Author(s): Sideris EB, Sideris SE, Fowlkes JP, Ehly RL, Smith JE,
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Abstract The feasibility and safety of transvenous closure of atrial septal defects by a new device was tested in 20 piglets, in which atrial septal defects were created by foramen ovale dilatation with angioplasty balloons. The device was small enough to be introduced in a 7F or 8F sheath, and it measured 20-25 mm. It has no hooks and consists of a foam occluder from the left atrium and a counter-occluder from the right atrium, buttoned independently. The animals were observed by angiography and color flow mapping, and they were electively killed at various intervals up to 2 months after occlusion. The device was not thrombogenic and had endothelialized by 2-3 weeks. All atrial defects were found to be completely occluded. Complications occurred only with the first three prototype devices, including counter-occluder detachment, right atrial perforation, and need for double occlusion and pulmonary artery embolization. No such complications occurred in the last 17 experiments because of modifications of the device and operator experience. These observations showed the feasibility of occlusion of moderate-size atrial septal defects in piglets by a new device introduced through a small sheath. The method appears promising for potential human application.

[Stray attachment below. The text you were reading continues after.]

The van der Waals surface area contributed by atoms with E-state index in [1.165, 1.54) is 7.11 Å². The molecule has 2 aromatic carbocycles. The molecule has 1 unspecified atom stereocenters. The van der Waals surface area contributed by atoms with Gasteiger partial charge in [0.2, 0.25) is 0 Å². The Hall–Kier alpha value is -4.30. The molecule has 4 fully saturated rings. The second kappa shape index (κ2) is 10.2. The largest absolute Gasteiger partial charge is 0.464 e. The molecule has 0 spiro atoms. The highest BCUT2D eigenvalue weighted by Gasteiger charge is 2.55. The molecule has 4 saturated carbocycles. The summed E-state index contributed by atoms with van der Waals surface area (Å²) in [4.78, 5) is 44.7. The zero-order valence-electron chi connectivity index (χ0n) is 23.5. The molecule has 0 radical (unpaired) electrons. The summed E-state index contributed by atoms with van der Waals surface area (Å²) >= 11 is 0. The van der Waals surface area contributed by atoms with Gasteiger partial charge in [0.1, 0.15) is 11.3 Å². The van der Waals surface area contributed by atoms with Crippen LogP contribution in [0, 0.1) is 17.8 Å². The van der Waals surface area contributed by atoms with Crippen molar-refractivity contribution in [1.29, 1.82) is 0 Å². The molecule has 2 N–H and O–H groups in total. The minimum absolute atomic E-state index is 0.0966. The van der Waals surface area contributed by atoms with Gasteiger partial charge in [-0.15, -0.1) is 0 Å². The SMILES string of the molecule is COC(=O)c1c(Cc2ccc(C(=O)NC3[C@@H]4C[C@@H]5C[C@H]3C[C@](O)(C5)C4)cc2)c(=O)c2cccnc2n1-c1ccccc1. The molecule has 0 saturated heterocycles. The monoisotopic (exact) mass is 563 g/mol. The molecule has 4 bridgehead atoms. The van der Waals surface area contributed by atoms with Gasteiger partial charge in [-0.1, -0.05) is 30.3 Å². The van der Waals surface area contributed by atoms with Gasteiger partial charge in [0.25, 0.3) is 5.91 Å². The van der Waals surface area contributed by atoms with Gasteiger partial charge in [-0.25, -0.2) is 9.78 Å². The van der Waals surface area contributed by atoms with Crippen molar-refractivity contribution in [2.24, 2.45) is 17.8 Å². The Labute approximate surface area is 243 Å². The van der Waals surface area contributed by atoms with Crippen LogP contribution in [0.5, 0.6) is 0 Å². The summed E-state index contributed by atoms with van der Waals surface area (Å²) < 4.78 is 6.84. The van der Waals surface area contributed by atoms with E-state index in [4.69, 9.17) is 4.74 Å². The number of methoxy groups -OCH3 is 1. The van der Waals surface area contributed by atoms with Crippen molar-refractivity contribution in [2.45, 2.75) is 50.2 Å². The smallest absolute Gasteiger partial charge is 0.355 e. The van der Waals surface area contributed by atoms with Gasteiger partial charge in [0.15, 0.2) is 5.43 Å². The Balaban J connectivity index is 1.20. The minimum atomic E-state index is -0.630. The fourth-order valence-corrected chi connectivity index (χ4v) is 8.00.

This article was published in Circulation
and referenced in Pediatrics & Therapeutics